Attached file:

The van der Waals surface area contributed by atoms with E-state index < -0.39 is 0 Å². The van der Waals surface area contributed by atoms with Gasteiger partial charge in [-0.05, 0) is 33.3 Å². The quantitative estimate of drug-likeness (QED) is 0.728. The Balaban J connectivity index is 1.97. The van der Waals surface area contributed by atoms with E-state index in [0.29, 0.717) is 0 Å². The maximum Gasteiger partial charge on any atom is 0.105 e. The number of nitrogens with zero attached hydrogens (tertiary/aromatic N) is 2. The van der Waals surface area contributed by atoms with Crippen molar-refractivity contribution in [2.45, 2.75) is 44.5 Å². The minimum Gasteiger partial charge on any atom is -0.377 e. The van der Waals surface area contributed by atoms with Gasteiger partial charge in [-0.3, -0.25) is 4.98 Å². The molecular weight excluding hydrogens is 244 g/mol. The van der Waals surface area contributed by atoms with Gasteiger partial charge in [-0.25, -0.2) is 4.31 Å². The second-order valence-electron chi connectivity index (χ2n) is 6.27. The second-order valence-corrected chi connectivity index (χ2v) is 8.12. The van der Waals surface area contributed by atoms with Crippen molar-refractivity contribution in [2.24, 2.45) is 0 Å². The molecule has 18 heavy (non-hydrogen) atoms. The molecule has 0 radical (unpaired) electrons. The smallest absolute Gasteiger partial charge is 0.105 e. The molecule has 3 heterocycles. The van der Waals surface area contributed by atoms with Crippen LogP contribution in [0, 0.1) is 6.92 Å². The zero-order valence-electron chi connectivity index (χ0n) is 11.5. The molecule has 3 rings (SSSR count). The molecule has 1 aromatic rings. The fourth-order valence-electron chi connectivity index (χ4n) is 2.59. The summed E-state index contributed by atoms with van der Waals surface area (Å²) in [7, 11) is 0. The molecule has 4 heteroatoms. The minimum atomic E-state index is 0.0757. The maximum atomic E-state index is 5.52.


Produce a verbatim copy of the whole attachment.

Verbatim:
The van der Waals surface area contributed by atoms with E-state index < -0.39 is 0 Å². The van der Waals surface area contributed by atoms with Gasteiger partial charge in [-0.05, 0) is 33.3 Å². The quantitative estimate of drug-likeness (QED) is 0.728. The Balaban J connectivity index is 1.97. The van der Waals surface area contributed by atoms with E-state index in [0.29, 0.717) is 0 Å². The maximum Gasteiger partial charge on any atom is 0.105 e. The number of nitrogens with zero attached hydrogens (tertiary/aromatic N) is 2. The van der Waals surface area contributed by atoms with Crippen molar-refractivity contribution in [2.45, 2.75) is 44.5 Å². The minimum Gasteiger partial charge on any atom is -0.377 e. The van der Waals surface area contributed by atoms with Gasteiger partial charge in [-0.3, -0.25) is 4.98 Å². The molecular weight excluding hydrogens is 244 g/mol. The van der Waals surface area contributed by atoms with Gasteiger partial charge in [-0.25, -0.2) is 4.31 Å². The second-order valence-electron chi connectivity index (χ2n) is 6.27. The second-order valence-corrected chi connectivity index (χ2v) is 8.12. The van der Waals surface area contributed by atoms with Crippen molar-refractivity contribution in [2.24, 2.45) is 0 Å². The molecule has 18 heavy (non-hydrogen) atoms. The molecule has 0 radical (unpaired) electrons. The smallest absolute Gasteiger partial charge is 0.105 e. The molecule has 3 heterocycles. The van der Waals surface area contributed by atoms with Crippen LogP contribution in [0, 0.1) is 6.92 Å². The zero-order valence-electron chi connectivity index (χ0n) is 11.5. The molecule has 3 rings (SSSR count). The molecule has 1 aromatic rings. The fourth-order valence-electron chi connectivity index (χ4n) is 2.59. The summed E-state index contributed by atoms with van der Waals surface area (Å²) in [7, 11) is 0. The molecule has 4 heteroatoms. The minimum atomic E-state index is 0.0757. The maximum atomic E-state index is 5.52.